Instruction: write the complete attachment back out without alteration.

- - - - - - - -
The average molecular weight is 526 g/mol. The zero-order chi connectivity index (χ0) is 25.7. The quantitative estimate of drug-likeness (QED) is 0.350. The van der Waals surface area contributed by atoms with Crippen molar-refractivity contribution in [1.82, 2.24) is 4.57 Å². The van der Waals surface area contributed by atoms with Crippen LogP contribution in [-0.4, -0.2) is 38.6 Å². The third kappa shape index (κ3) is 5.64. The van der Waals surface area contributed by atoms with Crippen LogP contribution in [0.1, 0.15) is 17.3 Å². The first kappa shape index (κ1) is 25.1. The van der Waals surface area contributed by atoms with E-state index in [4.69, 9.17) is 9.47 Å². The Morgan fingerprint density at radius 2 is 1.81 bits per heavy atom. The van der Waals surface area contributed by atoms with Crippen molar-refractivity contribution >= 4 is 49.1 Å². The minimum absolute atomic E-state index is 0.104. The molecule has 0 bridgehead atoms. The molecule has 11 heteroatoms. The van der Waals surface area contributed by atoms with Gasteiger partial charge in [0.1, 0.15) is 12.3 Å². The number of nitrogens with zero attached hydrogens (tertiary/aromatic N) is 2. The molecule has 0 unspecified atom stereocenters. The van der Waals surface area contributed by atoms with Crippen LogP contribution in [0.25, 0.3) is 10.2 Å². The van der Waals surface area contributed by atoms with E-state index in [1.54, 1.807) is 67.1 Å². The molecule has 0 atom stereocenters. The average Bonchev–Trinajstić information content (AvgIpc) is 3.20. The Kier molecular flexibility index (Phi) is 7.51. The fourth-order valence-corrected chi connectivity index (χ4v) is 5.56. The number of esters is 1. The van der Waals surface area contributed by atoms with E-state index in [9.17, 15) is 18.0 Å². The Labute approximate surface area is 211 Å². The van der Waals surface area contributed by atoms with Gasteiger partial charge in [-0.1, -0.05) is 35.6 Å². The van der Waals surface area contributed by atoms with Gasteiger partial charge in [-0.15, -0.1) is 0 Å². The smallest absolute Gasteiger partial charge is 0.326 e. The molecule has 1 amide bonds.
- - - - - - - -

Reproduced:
The average molecular weight is 526 g/mol. The zero-order chi connectivity index (χ0) is 25.7. The quantitative estimate of drug-likeness (QED) is 0.350. The van der Waals surface area contributed by atoms with Crippen molar-refractivity contribution in [1.82, 2.24) is 4.57 Å². The van der Waals surface area contributed by atoms with Crippen LogP contribution in [-0.4, -0.2) is 38.6 Å². The third kappa shape index (κ3) is 5.64. The van der Waals surface area contributed by atoms with Crippen LogP contribution in [0.1, 0.15) is 17.3 Å². The first kappa shape index (κ1) is 25.1. The van der Waals surface area contributed by atoms with E-state index in [4.69, 9.17) is 9.47 Å². The Morgan fingerprint density at radius 2 is 1.81 bits per heavy atom. The van der Waals surface area contributed by atoms with Crippen molar-refractivity contribution >= 4 is 49.1 Å². The minimum absolute atomic E-state index is 0.104. The molecule has 0 bridgehead atoms. The molecule has 11 heteroatoms. The van der Waals surface area contributed by atoms with Gasteiger partial charge in [0.1, 0.15) is 12.3 Å². The number of nitrogens with zero attached hydrogens (tertiary/aromatic N) is 2. The molecule has 0 unspecified atom stereocenters. The van der Waals surface area contributed by atoms with Crippen LogP contribution in [0.25, 0.3) is 10.2 Å². The van der Waals surface area contributed by atoms with E-state index in [1.54, 1.807) is 67.1 Å². The molecule has 0 atom stereocenters. The average Bonchev–Trinajstić information content (AvgIpc) is 3.20. The Kier molecular flexibility index (Phi) is 7.51. The fourth-order valence-corrected chi connectivity index (χ4v) is 5.56. The number of esters is 1. The van der Waals surface area contributed by atoms with E-state index in [9.17, 15) is 18.0 Å². The Labute approximate surface area is 211 Å². The van der Waals surface area contributed by atoms with Gasteiger partial charge in [-0.1, -0.05) is 35.6 Å². The van der Waals surface area contributed by atoms with Gasteiger partial charge in [-0.15, -0.1) is 0 Å². The smallest absolute Gasteiger partial charge is 0.326 e. The molecule has 1 amide bonds.